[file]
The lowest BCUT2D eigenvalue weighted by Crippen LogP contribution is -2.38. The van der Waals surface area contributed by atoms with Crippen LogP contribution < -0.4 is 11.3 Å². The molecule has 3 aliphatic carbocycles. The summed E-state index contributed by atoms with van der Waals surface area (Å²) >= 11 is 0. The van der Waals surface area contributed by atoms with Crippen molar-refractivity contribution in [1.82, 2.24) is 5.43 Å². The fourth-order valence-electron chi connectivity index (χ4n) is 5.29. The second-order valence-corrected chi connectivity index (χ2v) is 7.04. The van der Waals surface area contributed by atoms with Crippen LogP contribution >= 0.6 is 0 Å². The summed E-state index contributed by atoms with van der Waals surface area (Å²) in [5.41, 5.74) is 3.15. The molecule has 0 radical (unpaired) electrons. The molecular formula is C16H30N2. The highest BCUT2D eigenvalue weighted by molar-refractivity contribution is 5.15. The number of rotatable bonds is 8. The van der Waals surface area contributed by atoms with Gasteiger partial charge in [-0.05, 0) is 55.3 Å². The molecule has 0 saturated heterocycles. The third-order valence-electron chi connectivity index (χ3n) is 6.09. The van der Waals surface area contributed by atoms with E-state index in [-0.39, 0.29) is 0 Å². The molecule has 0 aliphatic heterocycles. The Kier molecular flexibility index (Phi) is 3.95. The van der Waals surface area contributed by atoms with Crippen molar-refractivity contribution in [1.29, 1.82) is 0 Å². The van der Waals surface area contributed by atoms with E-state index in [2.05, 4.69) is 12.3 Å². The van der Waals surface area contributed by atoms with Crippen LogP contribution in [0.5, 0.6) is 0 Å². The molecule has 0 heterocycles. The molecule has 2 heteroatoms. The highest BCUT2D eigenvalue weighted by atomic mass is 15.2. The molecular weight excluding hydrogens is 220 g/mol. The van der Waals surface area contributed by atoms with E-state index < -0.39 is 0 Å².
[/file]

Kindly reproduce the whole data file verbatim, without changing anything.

The lowest BCUT2D eigenvalue weighted by Crippen LogP contribution is -2.38. The van der Waals surface area contributed by atoms with Crippen LogP contribution < -0.4 is 11.3 Å². The molecule has 3 aliphatic carbocycles. The summed E-state index contributed by atoms with van der Waals surface area (Å²) >= 11 is 0. The van der Waals surface area contributed by atoms with Crippen molar-refractivity contribution in [1.82, 2.24) is 5.43 Å². The fourth-order valence-electron chi connectivity index (χ4n) is 5.29. The second-order valence-corrected chi connectivity index (χ2v) is 7.04. The van der Waals surface area contributed by atoms with Crippen LogP contribution >= 0.6 is 0 Å². The summed E-state index contributed by atoms with van der Waals surface area (Å²) in [5.41, 5.74) is 3.15. The molecule has 0 radical (unpaired) electrons. The molecular formula is C16H30N2. The highest BCUT2D eigenvalue weighted by molar-refractivity contribution is 5.15. The number of rotatable bonds is 8. The van der Waals surface area contributed by atoms with Gasteiger partial charge in [-0.05, 0) is 55.3 Å². The molecule has 0 saturated heterocycles. The third-order valence-electron chi connectivity index (χ3n) is 6.09. The van der Waals surface area contributed by atoms with E-state index in [-0.39, 0.29) is 0 Å². The molecule has 0 aliphatic heterocycles. The Kier molecular flexibility index (Phi) is 3.95. The van der Waals surface area contributed by atoms with Crippen molar-refractivity contribution in [1.29, 1.82) is 0 Å². The van der Waals surface area contributed by atoms with E-state index in [2.05, 4.69) is 12.3 Å². The van der Waals surface area contributed by atoms with Crippen LogP contribution in [0.5, 0.6) is 0 Å². The molecule has 0 heterocycles. The molecule has 2 heteroatoms. The highest BCUT2D eigenvalue weighted by atomic mass is 15.2. The molecular weight excluding hydrogens is 220 g/mol. The van der Waals surface area contributed by atoms with E-state index < -0.39 is 0 Å².